If you go into a business today, chances are you will encounter technology in many forms. From the card reader you use to pay for your purchase to the computer sitting on the desk they may use for inventory or customer management; businesses today are using technology more and more. With this increased use of technology, comes increased risk.

There are many different types of risks that are associated with a business using technology. These include data breaches, malware attacks, loss of data, hacking, and much more. These used to just be issues of massive corporations but now we hear about the local police stations and schools being held hostage for money at the risk of their private data being leaked. So how do you protect yourself? How do you prevent an attack that you can’t even see happening? The answer is prevention and protection.

Prevention

Businesses can implement policies and procedures to prevent these attacks from happening. These can include:

  • Train employees in cyber security basics
  • Install, use, and update antivirus and antispyware on all business computers
  • Use a firewall for internet connections
  • Make sure that your operating systems and applications are updated
  • Keep backup copies of any important business data
  • Monitor and control physical access to computers and network equipment
  • Ensure that your wi-fi is secured and protected
  • Require each employee to have their own user account
  • Limit employee access to data and information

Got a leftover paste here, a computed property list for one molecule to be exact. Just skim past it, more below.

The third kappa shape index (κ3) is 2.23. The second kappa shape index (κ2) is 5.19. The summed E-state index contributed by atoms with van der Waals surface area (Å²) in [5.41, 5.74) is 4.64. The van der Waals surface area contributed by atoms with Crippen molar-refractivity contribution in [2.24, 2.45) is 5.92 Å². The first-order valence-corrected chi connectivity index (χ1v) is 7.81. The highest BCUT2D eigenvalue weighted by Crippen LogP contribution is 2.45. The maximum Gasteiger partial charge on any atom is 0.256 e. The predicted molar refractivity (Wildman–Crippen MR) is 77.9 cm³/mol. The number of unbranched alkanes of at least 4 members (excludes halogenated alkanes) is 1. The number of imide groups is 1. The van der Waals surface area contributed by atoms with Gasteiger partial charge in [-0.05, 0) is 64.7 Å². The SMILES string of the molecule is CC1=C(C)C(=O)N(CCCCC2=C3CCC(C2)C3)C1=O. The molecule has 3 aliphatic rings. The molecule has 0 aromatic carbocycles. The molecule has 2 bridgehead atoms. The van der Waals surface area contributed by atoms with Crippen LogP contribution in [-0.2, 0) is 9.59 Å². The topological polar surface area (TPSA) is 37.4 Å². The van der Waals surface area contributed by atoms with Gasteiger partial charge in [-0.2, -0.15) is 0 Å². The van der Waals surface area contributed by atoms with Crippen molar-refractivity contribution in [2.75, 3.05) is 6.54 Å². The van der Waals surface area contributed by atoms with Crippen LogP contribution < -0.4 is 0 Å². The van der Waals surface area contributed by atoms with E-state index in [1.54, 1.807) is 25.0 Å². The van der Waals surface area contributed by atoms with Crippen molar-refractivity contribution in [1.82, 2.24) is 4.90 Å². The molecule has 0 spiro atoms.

• Regularly change passwords

These steps can help you to prevent cyber attacks from happening. You can also seek out a third-party provider who can oversee your security monitoring and can provide a customized solution to ensure that you are doing everything needed to prevent an attack.

While prevention is very important, it cannot guarantee that an attack will never happen. This is where the protection step comes in.

Protection

In the event that a cyber attack does happen, you will want to make sure you and your business are protected from the fall out. This is where Cyber Liability Insurance comes in. Cyber Liability Insurance can cover:

  • Data loss and system damage
  • Business interruption
  • PR/Crisis management
  • Notification expenses
  • Regulatory investigation expense
  • Content liability

While cyber insurance is still relatively new to the insurance world, it is very complex and diverse. However, most cyber insurance will still fall into two types of coverage.

The first type is first-party coverage. This type of cover is designed to cover costs associated with the direct response to a cyber-attack. This means that if an attack occurs, first-party coverage will provide funds to help immediately. Some examples of first-party coverage include the cost of credit monitoring and crisis management, legal advice related to an event, and hardware replacement or data restoration.

The second type is third party liability. This type of coverage is designed to cover associated costs that arise from a cyber event. This means that if an attack occurs, third-party liability will provide funds to help with delayed costs. Often, the costs of a cyber-attack exceed the first party coverage amounts. Some examples of third-party liability include the cost of privacy liability lawsuits brought by employees or customers affected by a data breach, a breach of contract or negligence lawsuits, and investigations, fines, and penalties levied by regulators.

Cyber threats are endless, and one could purchase extensive coverage for every possibility but for most companies that are not necessary. Most companies won’t need coverages that cover rare or unlikely risks. Your independent agent can work with you to determine your specific risks and help to identify which coverages you will benefit from. They can also help to address any concerns you may have with exclusions or provisions that your policy may include.

Give us a call at 844-GANNONS to discuss your cyber liability insurance needs and start getting protected today!